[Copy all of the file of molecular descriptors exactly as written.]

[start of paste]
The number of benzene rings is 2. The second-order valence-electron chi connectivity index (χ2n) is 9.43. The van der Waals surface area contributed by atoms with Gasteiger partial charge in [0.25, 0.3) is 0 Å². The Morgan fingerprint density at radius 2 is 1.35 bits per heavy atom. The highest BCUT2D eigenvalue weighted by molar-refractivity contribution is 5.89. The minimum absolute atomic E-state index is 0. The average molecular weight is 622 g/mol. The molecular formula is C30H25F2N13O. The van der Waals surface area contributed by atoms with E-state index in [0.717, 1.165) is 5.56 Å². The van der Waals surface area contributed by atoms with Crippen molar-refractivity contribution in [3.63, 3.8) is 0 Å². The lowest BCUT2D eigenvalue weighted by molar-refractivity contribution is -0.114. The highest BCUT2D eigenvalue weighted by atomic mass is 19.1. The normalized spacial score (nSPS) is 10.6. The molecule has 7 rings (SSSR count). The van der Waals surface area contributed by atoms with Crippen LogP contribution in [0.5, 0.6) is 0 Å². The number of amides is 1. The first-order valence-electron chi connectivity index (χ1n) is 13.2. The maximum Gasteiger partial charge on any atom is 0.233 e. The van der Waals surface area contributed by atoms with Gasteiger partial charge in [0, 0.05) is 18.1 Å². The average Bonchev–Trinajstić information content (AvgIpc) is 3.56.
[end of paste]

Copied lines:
The number of benzene rings is 2. The second-order valence-electron chi connectivity index (χ2n) is 9.43. The van der Waals surface area contributed by atoms with Gasteiger partial charge in [0.25, 0.3) is 0 Å². The Morgan fingerprint density at radius 2 is 1.35 bits per heavy atom. The highest BCUT2D eigenvalue weighted by molar-refractivity contribution is 5.89. The minimum absolute atomic E-state index is 0. The average molecular weight is 622 g/mol. The molecular formula is C30H25F2N13O. The van der Waals surface area contributed by atoms with E-state index in [0.717, 1.165) is 5.56 Å². The van der Waals surface area contributed by atoms with Crippen molar-refractivity contribution in [3.63, 3.8) is 0 Å². The lowest BCUT2D eigenvalue weighted by molar-refractivity contribution is -0.114. The highest BCUT2D eigenvalue weighted by atomic mass is 19.1. The normalized spacial score (nSPS) is 10.6. The molecule has 7 rings (SSSR count). The van der Waals surface area contributed by atoms with Crippen LogP contribution in [0.5, 0.6) is 0 Å². The number of amides is 1. The first-order valence-electron chi connectivity index (χ1n) is 13.2. The maximum Gasteiger partial charge on any atom is 0.233 e. The van der Waals surface area contributed by atoms with Gasteiger partial charge in [0, 0.05) is 18.1 Å². The average Bonchev–Trinajstić information content (AvgIpc) is 3.56.